As for the public staying better informed, one can find a study about nutrition and diet in the news every week, and I don’t know how helpful it is to keep up with each one that comes out. But I think there are simple messages. We know that vegetables and fruit are healthy. And yes–in New Zealand and elsewhere, we have problems with how affordable vegetables and fruits are at the moment. But there are simple messages, and we don’t need to get caught up in everything that comes along. Fruits and vegetables are healthy, whole grains are healthy, and try not to eat too much meat.

I would also say most countries have food-based dietary guidelines. Maybe they are not as exciting as new studies coming out all the time, but food-based dietary guidelines are developed with committees of experts in their field. Renowned scientists are discussing and evaluating the evidence to determine which foods we should eat more and which we should eat less often. The guidelines are also adapted to your country. I think those national dietary guidelines are quite robust and a good place to start.

GJIA: Climate change is certainly a wide-ranging issue that requires a comprehensive solution. In terms of the impact of consumption patterns on greenhouse emissions, what do you recommend countries do on a national or even international level to promote more sustainable dietary options? If individuals are interested in learning more about changing their own dietary emissions, where would you recommend they start?

KB: In New Zealand and other countries, we have made commitments to reduce our greenhouse gas emissions without a clear action plan of how are we going to achieve these goals. For instance, agriculture accounts for almost half of New Zealand’s emissions, but the government is not addressing it. People are making some efforts with ruminant animals, such as selectively breeding them so that the next generation produces less methane, but these measures have only a marginal impact. Do we need to reduce stock numbers? Do we need to shift the incentives that have led to the predominance of growing animals for human consumption to growing more plant foods? There’s much work to be done.

It also goes back to what I was saying earlier about the food industry. Some of their products are not great for our health or the environment. Anything that governments can do to ensure that individuals are not influenced by companies whose goals are often at odds with public health is good.

For individuals who want to learn more about their own dietary emissions, there are freely available calculators online where you can input the foods you eat to estimate your carbon footprint. Personally, I wouldn’t recommend doing that every day. I think food should be enjoyed and eaten, but it can be good to do so every once in a while to see what the major contributors are to your carbon footprint. If you are eating red meat, that is a big one. Anything you can do to cut down on red meat and dairy products will lower your carbon footprint.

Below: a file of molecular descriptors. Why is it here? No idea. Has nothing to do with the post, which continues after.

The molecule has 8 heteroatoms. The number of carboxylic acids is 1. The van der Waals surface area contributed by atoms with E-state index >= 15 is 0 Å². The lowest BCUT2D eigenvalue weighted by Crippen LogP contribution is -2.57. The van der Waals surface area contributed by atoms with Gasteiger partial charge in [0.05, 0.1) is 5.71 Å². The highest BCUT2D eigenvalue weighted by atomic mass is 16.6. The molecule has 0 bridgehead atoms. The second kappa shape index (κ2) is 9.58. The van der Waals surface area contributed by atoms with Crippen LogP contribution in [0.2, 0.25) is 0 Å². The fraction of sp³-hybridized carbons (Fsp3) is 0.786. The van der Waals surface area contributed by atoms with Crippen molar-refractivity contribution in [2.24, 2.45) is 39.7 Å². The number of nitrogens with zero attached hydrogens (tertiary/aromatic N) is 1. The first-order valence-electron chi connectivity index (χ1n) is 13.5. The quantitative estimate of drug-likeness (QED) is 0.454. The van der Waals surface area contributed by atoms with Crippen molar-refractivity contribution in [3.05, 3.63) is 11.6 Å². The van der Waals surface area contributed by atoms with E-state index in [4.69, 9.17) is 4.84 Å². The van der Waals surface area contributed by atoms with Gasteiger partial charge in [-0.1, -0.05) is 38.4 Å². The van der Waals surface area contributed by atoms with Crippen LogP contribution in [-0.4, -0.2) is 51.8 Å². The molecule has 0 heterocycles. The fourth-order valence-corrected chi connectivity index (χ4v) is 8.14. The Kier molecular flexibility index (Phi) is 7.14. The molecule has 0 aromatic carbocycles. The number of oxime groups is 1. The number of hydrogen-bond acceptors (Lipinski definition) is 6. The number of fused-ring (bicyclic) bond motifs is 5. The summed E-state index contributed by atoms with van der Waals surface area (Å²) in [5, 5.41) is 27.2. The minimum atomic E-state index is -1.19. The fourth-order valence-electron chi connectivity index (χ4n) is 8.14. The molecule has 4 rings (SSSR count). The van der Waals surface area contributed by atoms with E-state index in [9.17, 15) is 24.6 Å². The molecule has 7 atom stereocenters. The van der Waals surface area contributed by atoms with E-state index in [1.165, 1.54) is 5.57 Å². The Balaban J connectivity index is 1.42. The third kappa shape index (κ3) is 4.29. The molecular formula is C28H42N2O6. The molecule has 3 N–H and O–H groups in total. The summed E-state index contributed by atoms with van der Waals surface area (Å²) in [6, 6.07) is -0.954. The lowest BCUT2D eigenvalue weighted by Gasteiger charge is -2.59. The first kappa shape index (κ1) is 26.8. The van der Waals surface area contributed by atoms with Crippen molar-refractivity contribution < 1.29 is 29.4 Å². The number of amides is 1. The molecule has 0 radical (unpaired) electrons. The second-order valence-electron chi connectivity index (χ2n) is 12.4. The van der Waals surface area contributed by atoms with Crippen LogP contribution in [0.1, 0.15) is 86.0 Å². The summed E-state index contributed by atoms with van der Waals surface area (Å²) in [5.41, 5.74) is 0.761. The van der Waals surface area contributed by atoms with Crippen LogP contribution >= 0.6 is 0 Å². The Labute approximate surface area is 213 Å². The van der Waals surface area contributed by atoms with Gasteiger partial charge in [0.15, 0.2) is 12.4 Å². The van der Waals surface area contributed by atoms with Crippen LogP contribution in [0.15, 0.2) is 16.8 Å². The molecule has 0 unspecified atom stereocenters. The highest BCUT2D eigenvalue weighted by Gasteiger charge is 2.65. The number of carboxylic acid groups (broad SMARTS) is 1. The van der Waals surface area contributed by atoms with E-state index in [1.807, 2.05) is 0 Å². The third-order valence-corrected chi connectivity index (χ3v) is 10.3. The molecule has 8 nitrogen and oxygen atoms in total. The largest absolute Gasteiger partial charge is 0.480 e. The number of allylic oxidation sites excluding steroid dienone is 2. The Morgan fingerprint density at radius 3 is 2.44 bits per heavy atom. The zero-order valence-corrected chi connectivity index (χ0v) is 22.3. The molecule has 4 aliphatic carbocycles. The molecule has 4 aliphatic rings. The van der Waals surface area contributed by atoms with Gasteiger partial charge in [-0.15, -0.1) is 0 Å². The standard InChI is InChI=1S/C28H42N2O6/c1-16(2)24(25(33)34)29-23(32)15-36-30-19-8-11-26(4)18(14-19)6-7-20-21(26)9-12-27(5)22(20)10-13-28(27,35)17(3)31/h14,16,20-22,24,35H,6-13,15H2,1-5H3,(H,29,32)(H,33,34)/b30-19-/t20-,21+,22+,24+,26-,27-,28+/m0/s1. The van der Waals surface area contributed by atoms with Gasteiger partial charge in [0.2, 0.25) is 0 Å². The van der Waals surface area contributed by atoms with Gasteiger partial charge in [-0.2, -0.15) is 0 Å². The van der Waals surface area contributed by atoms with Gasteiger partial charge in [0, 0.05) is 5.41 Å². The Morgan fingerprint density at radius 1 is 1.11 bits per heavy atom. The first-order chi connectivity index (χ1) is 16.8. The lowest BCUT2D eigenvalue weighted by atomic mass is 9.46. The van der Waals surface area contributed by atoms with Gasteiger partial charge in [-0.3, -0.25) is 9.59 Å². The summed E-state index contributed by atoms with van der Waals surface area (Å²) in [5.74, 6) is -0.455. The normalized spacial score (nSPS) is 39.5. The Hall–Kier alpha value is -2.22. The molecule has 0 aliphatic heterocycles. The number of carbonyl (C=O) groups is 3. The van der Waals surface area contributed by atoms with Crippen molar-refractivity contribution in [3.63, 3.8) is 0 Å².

In New Zealand as well as many Western countries, although there has been a rise in plant-based products, the actual numbers of vegetarians and vegans are quite small. We did work in New Zealand looking at the prevalence of vegetarians: only about 2 percent of adult New Zealanders are vegetarian, and less than 1 percent are vegan. I think we are going to get more gains from the population eating less meat than we will from trying to convince a few more people to become strict vegetarians. We know from health recommendations that to reduce the risk of bowel cancer, one should limit their red meat consumption to no more than three times a week. That’s a feasible goal, and it would also help the environment. If everyone cuts down [their meat intake], it will have a substantial impact.

This transcript has been lightly edited for clarity and length.

Interview conducted by Rachel Li.

Dr. Kathryn Bradbury is a Senior Research Fellow and the Director of Research in the School of Population and Health at the University of Auckland (New Zealand). She previously worked as a nutritional epidemiologist on large cohort studies in the Cancer Epidemiology Unit at the University of Oxford, and she has worked as a consultant for the World Health Organization Department of Nutrition and Food Safety. She has published many works in various peer-reviewed academic journals and edited several book chapters.

Image Credit: Celsia